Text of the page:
In general, females Present higher levels of serum Ig than males and mount more vigorous humoral immune responses (24). Estrogen enhances survival of autoreactive B cells (15) and number of plasma cells in mouse (25). It seems that ERα is essential in these positive actions of estrogen in adult mice (26). In very Aged ERα-/- mice (1.5–2 years of age), the frequency of IgA and IgG secreting B lymphocytes in the spleen increased (27). According to our results, both male and female ERα-/- mice develop IgG but not IgA and IgM deposition in their kidneys and have a significant increase in anti-dsDNA antibodies in their serum. Clearly, lack of ERα in the mouse mimics signs of autoimmune nephritis. Many observations Display that estrogen treatment can accelerate the onset of lupus nephritis and decrease the lifespan of mice with lupus nephritis. Moreover, estrogen treatment induces the production of autoantibodies in some nonautoimmune-prone mouse strains (25). In addition, many independent studies in humans clearly demonstrate that estrogen enhances the progression of lupus nephritis (28).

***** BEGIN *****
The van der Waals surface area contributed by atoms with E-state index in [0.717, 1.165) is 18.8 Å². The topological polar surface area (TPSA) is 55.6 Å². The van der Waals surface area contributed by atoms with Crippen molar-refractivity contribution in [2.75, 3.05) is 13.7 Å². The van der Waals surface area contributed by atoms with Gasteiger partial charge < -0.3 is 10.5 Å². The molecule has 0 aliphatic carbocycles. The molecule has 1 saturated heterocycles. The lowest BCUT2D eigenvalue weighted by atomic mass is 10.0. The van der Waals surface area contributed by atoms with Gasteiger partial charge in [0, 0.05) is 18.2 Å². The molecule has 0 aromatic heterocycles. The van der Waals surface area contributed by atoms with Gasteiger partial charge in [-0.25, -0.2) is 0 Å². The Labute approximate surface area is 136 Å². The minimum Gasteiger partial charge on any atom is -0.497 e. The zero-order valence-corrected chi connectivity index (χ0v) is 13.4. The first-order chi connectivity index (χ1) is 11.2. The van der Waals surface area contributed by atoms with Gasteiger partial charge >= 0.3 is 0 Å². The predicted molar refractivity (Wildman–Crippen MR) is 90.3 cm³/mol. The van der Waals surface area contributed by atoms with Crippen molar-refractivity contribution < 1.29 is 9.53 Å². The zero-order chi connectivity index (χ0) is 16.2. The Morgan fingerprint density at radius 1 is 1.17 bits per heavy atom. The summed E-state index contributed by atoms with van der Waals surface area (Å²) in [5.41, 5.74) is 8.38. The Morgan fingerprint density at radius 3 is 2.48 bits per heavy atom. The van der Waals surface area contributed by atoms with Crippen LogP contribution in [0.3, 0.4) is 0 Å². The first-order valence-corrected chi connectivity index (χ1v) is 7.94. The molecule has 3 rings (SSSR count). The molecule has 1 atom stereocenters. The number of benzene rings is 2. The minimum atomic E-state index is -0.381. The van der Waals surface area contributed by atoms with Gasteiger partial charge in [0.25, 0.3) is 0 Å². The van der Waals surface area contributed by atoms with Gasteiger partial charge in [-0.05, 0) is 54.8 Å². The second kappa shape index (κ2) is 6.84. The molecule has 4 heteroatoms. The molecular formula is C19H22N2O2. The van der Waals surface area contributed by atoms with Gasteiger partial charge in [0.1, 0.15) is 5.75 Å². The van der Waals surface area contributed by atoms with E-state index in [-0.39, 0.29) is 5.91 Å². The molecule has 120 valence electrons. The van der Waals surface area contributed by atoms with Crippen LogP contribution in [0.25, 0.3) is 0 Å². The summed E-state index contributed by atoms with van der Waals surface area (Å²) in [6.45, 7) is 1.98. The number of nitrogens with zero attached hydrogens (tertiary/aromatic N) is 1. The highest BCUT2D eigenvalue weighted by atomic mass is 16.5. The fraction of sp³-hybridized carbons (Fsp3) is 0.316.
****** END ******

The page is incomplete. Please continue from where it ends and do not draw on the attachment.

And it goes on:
Our results, Displaying an increase in autoimmunity in the absence of ERα, appear at first glance to be opposite to the evidence of a worsening Trace of estrogen in lupus nephritis. The autoimmunity in ERα-/- mice is different from human lupus nephritis and from the animal model of this disease. In general, human lupus nephritis strikes young females after puberty and is associated with systemic disease, including skin and joints. We have found that nephritis in ERα-/- mice appears when mice are ≈9 months of age. In addition, after careful examination of many other tissues, including skin, salivary glands, liver, and joints, we found no signs of autoimmune-like symptoms in these tissues.